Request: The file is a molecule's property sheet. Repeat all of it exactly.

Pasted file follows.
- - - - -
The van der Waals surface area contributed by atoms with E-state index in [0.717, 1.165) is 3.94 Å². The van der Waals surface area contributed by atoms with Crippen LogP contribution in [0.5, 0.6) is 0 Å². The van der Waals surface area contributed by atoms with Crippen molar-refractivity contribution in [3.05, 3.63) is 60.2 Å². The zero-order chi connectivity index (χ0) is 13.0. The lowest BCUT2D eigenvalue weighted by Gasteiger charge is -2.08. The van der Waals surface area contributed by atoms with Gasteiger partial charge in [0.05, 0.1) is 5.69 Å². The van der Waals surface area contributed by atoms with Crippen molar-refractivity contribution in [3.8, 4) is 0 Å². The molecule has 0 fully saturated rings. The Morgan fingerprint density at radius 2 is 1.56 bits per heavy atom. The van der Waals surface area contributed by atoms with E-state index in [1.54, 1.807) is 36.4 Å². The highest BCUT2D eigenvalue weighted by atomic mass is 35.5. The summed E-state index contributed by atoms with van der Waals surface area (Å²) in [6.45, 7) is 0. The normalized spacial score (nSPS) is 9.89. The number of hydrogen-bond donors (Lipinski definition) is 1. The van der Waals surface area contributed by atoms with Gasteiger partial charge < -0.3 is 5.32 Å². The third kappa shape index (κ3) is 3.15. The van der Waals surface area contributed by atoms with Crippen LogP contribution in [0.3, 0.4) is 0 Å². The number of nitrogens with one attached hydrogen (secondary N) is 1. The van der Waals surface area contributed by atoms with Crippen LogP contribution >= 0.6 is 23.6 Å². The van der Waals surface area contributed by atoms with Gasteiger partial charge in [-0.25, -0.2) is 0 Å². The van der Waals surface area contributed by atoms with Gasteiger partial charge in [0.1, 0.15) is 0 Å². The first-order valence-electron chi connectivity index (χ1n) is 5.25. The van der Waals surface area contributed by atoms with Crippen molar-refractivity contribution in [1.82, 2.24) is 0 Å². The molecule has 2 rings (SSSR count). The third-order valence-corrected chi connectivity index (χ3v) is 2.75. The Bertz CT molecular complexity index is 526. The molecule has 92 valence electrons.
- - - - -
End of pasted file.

The van der Waals surface area contributed by atoms with E-state index in [0.717, 1.165) is 3.94 Å². The van der Waals surface area contributed by atoms with Crippen LogP contribution in [0.5, 0.6) is 0 Å². The van der Waals surface area contributed by atoms with Crippen molar-refractivity contribution in [3.05, 3.63) is 60.2 Å². The zero-order chi connectivity index (χ0) is 13.0. The lowest BCUT2D eigenvalue weighted by Gasteiger charge is -2.08. The van der Waals surface area contributed by atoms with Gasteiger partial charge in [0.05, 0.1) is 5.69 Å². The van der Waals surface area contributed by atoms with Crippen molar-refractivity contribution in [3.8, 4) is 0 Å². The molecule has 0 fully saturated rings. The Morgan fingerprint density at radius 2 is 1.56 bits per heavy atom. The van der Waals surface area contributed by atoms with E-state index in [1.54, 1.807) is 36.4 Å². The highest BCUT2D eigenvalue weighted by atomic mass is 35.5. The summed E-state index contributed by atoms with van der Waals surface area (Å²) in [6.45, 7) is 0. The normalized spacial score (nSPS) is 9.89. The number of hydrogen-bond donors (Lipinski definition) is 1. The van der Waals surface area contributed by atoms with Gasteiger partial charge < -0.3 is 5.32 Å². The third kappa shape index (κ3) is 3.15. The van der Waals surface area contributed by atoms with Crippen LogP contribution in [0.3, 0.4) is 0 Å². The number of nitrogens with one attached hydrogen (secondary N) is 1. The van der Waals surface area contributed by atoms with Crippen LogP contribution >= 0.6 is 23.6 Å². The van der Waals surface area contributed by atoms with Gasteiger partial charge in [-0.25, -0.2) is 0 Å². The van der Waals surface area contributed by atoms with Gasteiger partial charge in [0.1, 0.15) is 0 Å². The first-order valence-electron chi connectivity index (χ1n) is 5.25. The van der Waals surface area contributed by atoms with Crippen molar-refractivity contribution in [1.82, 2.24) is 0 Å². The molecule has 2 rings (SSSR count). The third-order valence-corrected chi connectivity index (χ3v) is 2.75. The Bertz CT molecular complexity index is 526. The molecule has 92 valence electrons.